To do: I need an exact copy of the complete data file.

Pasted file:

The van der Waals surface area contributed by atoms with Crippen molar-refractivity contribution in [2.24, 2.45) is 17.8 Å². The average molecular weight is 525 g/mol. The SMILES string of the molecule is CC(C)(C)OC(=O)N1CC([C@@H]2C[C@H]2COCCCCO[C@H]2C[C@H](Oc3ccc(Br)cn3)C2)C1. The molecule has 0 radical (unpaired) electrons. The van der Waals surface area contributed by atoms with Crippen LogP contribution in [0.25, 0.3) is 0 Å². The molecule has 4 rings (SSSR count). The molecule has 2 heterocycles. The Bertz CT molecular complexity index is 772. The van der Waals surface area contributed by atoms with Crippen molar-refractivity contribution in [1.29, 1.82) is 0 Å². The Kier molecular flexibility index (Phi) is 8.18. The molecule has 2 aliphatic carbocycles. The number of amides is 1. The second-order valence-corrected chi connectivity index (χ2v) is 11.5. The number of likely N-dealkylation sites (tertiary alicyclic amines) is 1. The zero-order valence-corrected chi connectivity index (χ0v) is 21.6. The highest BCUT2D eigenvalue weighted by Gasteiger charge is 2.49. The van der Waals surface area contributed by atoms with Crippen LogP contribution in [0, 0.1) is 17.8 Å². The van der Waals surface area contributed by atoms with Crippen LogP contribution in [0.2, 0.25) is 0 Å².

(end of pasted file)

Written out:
The van der Waals surface area contributed by atoms with Crippen molar-refractivity contribution in [2.24, 2.45) is 17.8 Å². The average molecular weight is 525 g/mol. The SMILES string of the molecule is CC(C)(C)OC(=O)N1CC([C@@H]2C[C@H]2COCCCCO[C@H]2C[C@H](Oc3ccc(Br)cn3)C2)C1. The molecule has 0 radical (unpaired) electrons. The van der Waals surface area contributed by atoms with Crippen LogP contribution in [0.25, 0.3) is 0 Å². The molecule has 4 rings (SSSR count). The molecule has 2 heterocycles. The Bertz CT molecular complexity index is 772. The van der Waals surface area contributed by atoms with Crippen molar-refractivity contribution in [1.29, 1.82) is 0 Å². The Kier molecular flexibility index (Phi) is 8.18. The molecule has 2 aliphatic carbocycles. The number of amides is 1. The second-order valence-corrected chi connectivity index (χ2v) is 11.5. The number of likely N-dealkylation sites (tertiary alicyclic amines) is 1. The zero-order valence-corrected chi connectivity index (χ0v) is 21.6. The highest BCUT2D eigenvalue weighted by Gasteiger charge is 2.49. The van der Waals surface area contributed by atoms with Crippen LogP contribution in [0, 0.1) is 17.8 Å². The van der Waals surface area contributed by atoms with Crippen LogP contribution in [0.2, 0.25) is 0 Å².